A year after Ford and Chevrolet abandoned the compact-car segment to prioritize SUVs, buyers are abandoning those makes and shopping for cars made by Hyundai, Toyota and Honda. Some 42% of Ford Focus and Chevy Cruze compact car owners have stayed in the compact car segment with a significant percentage buying competitors' vehicles, according to an industry study by Edmunds that finds a deterioration of market share for the Detroit makes, and a decline in brand loyalty.
Customers in the top credit tiers are choosing used vehicles in their highest numbers since the Great Recession, the latest Experian report says, due to an increased availability of late-model vehicles and a growing chasm in new- and used-vehicle pricing. But franchised dealers should take note — more shoppers in these tiers are headed to independent stores for their next used car.
Experian's third-quarter State of the Automotive Finance Market study noted that independent dealerships saw an increase in prime and superprime financing — credit segments that made up more than half of all used-vehicle loans last quarter. Prime customers, according to Experian, have credit scores between 661 and 780. Superprime customers have scores between 781 and 850.
Shares of prime and superprime auto loans originated at independent dealerships leaped in the third quarter, rising 1.88 percentage points and 1.17 percentage points, respectively, since last year at this time. Experian includes companies such as CarMax in its definition of independent.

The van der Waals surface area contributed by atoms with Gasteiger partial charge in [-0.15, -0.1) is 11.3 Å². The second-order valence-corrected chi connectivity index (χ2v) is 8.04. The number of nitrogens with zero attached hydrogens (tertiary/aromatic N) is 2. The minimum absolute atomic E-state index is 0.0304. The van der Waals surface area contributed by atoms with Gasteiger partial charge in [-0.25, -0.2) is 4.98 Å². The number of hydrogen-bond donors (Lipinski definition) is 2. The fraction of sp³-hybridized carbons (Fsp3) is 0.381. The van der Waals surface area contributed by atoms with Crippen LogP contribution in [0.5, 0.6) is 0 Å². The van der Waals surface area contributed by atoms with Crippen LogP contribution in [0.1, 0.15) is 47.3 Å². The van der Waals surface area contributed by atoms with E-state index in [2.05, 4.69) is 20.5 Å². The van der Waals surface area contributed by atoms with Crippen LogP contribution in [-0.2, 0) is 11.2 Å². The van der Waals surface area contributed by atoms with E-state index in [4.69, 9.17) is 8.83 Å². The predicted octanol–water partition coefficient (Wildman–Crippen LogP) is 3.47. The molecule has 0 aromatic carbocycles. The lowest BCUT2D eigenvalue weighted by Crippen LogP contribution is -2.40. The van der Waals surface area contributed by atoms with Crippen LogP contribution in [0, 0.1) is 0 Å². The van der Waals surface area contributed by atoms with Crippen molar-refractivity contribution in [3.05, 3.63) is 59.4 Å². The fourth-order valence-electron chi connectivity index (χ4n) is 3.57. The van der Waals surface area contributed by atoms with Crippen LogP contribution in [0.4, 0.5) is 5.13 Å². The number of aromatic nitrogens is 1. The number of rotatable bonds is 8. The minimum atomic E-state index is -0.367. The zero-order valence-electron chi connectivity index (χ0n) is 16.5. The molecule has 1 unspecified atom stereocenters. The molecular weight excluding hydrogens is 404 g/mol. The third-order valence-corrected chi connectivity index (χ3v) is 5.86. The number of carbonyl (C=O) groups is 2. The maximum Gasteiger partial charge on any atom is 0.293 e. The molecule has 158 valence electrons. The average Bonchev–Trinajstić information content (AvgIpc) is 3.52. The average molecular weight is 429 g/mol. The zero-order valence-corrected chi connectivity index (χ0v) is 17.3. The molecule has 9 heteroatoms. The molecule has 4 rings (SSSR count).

Franchised car dealerships, meanwhile, lost shares of those loans in the third quarter, as prime loans fell 1.1 percentage points and superprime dipped 7 basis points.
Though credit scores have been rising for all credit tiers, the average credit score of an independent used-car shopper has steadily climbed over the past several years. In the third quarter, the average score was 630, compared with 609 in third-quarter 2015, Experian says. The average score for franchised stores' used-vehicle shoppers dipped slightly from last year, falling to 681 from 683.
Franchised dealers should monitor the competition from used-only stores in their area, and pay attention to the inventory increasingly sought by prime and superprime shoppers. Rather than taking customers in higher credit tiers for granted, franchised dealers should double down on marketing used-car inventory to buyers who have historically purchased new.